Member Since: Posts: Comments:
Member Since: Posts: Comments:
16 stratcat: Why did the models make such a major shift in cyclogenesis location in such a short span of time and so close to the forecast period?

Looks like the same slow-down in travel speed that's projected to cause the coastal arrival of the peak surge to now overlap the low tide rather than the high tide as formerly projected will allow the front from the Gulf of Alaska* to have more time to shove the Nor'easter more eastward.

* formerly the major cyclone within the GoA
Member Since: Posts: Comments:
Quoting Skyepony:
Forecast to be just a few feet short of flooding the subways again..
The water table is a concern in New Jersey, as I understand it.

Hard to believe so many folks live on the edge of what wants to be waterland.
Member Since: Posts: Comments:

Ryan Maue‏@RyanMaue

@AmWx_Adam over/under on minimum pressure going below 980 mb? Currently at ~1010 mb http://twitter.com/RyanMaue/status/265880912703664 128/photo/1

16 minAdam Moyer‏@AmWx_Adam

Both Euro and GFS increased amounts farther north at 12z as well
Member Since: October 27, 2012 Posts: 0 Comments: 1948
Quoting ARiot:


All "day after tomorrow" jokes aside, that's an important, long term modeling challenge. The "what if" AGW makes parts of the northern hemisphere too cold to sustain modern civilization. And, if it can result in that, is it rapid (decades), fast (centuries) or slow (geologic time frames)?

The thing which is probably going to make the Northern Hemisphere unfit for human habitation is not the cold as the humans are a highly mobile lot. What the problem will be is the loss of shoreline areas and nearby flat arable lands, coupled with a massive increase in population from desertification of southern areas and added to this civil unrest due to territorial rights and claims.
Now add to the above, population growth,and increased destructive storm activity, a few epidemics and toss in the odd famine.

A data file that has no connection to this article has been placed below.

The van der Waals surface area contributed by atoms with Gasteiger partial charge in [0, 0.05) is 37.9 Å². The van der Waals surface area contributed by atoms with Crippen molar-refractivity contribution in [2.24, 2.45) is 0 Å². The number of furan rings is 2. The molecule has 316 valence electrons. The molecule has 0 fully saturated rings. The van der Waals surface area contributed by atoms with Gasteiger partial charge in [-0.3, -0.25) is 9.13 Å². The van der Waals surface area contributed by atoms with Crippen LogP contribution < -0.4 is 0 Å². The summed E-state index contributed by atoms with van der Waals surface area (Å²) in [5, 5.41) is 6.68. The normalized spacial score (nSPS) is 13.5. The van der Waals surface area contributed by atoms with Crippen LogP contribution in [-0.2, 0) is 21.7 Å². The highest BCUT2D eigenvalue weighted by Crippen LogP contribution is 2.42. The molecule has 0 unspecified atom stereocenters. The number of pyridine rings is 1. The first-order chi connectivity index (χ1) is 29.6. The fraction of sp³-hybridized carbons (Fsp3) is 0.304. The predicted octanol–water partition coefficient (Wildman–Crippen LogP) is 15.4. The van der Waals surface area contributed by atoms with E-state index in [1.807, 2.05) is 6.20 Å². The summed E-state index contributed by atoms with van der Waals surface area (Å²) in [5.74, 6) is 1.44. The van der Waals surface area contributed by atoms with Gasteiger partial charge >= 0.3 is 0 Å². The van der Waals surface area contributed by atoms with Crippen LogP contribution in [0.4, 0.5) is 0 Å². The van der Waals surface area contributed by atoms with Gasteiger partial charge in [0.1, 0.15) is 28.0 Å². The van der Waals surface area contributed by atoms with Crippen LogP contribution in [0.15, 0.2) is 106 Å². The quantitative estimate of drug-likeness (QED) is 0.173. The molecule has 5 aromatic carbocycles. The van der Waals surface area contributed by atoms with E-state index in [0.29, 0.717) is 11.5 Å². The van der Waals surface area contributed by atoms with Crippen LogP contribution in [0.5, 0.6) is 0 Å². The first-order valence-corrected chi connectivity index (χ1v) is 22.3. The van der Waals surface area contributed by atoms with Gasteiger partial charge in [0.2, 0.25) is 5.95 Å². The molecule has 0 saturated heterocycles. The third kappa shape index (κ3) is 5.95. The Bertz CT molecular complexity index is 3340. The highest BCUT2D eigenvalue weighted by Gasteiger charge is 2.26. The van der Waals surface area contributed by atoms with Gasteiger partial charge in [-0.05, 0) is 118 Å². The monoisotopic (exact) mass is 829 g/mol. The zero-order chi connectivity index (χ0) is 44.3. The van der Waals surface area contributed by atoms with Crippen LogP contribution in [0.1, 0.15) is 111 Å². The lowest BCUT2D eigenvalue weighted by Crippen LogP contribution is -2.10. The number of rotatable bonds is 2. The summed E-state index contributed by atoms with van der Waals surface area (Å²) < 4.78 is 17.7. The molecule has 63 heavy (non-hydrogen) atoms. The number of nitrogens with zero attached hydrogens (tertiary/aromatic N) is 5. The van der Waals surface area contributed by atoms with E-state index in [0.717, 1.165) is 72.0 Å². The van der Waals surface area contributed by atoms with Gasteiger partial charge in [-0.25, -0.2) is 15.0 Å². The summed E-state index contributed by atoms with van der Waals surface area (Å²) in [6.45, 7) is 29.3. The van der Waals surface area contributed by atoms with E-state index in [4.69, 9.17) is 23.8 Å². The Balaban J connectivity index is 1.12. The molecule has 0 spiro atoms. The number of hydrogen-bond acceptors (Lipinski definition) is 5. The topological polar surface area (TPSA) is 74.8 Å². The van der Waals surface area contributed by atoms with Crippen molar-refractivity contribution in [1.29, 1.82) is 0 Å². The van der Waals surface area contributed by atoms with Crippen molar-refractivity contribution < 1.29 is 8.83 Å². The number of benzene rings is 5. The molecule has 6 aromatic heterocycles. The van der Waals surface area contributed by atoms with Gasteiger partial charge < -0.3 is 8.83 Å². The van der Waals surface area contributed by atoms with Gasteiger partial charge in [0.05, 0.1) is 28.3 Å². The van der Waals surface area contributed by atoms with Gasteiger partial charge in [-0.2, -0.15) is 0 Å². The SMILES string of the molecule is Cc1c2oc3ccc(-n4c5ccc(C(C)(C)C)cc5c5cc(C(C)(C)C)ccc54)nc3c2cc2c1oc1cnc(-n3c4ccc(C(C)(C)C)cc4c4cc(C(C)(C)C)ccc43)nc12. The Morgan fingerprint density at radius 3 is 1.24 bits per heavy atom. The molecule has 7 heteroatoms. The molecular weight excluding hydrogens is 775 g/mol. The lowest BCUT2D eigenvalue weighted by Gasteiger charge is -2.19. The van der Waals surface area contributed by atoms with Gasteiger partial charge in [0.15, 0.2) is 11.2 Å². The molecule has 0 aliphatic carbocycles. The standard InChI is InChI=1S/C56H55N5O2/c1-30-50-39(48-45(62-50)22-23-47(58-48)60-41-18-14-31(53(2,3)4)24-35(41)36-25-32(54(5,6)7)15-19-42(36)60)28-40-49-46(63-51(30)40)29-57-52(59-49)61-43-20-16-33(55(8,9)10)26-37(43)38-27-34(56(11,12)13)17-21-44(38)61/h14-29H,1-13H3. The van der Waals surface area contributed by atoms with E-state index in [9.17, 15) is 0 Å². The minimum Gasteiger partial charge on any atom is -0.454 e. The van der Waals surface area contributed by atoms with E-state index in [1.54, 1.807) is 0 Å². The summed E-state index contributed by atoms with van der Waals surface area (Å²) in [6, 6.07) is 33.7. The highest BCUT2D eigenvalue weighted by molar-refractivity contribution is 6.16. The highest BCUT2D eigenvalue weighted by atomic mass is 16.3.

Look at what one storm has done to the US North East. If the figures are counted up allready a lot of people are homeless, or worse groundless, as the land their home was on is gone!
Storms have been a much greater threat than cold from the year 2000 onwards.
Member Since: Posts: Comments:
Quoting ConnecticutWXGuy:
Looks like the models are indicating less phasing resulting in a weaker/further East storm. What this means for southern New England is a bit more wintry precip, less winds, less overall precipitation.


Hello ConnecticutWXGuy,
Can you help me out with your phasing and what it means..
I guess to simplfy..What is phasing?
Thanks.. :)
Member Since: Posts: Comments:
Quoting stratcat:
Thanks, Dr. Why did the models make such a major shift in cyclogenesis location in such a short span of time and so close to the forecast period?


It actually hasn't been a major shift track-wise.... strengthwise it has been a fairly significant change. When it comes to Nor'Easters it only takes a difference of 50 to 75 miles (which is very small) and 5 or 10MB to make a world of difference.
Member Since: Posts: Comments:
Looks like the models are indicating less phasing resulting in a weaker/further East storm. What this means for southern New England is a bit more wintry precip, less winds, less overall precipitation.
Member Since: Posts: Comments: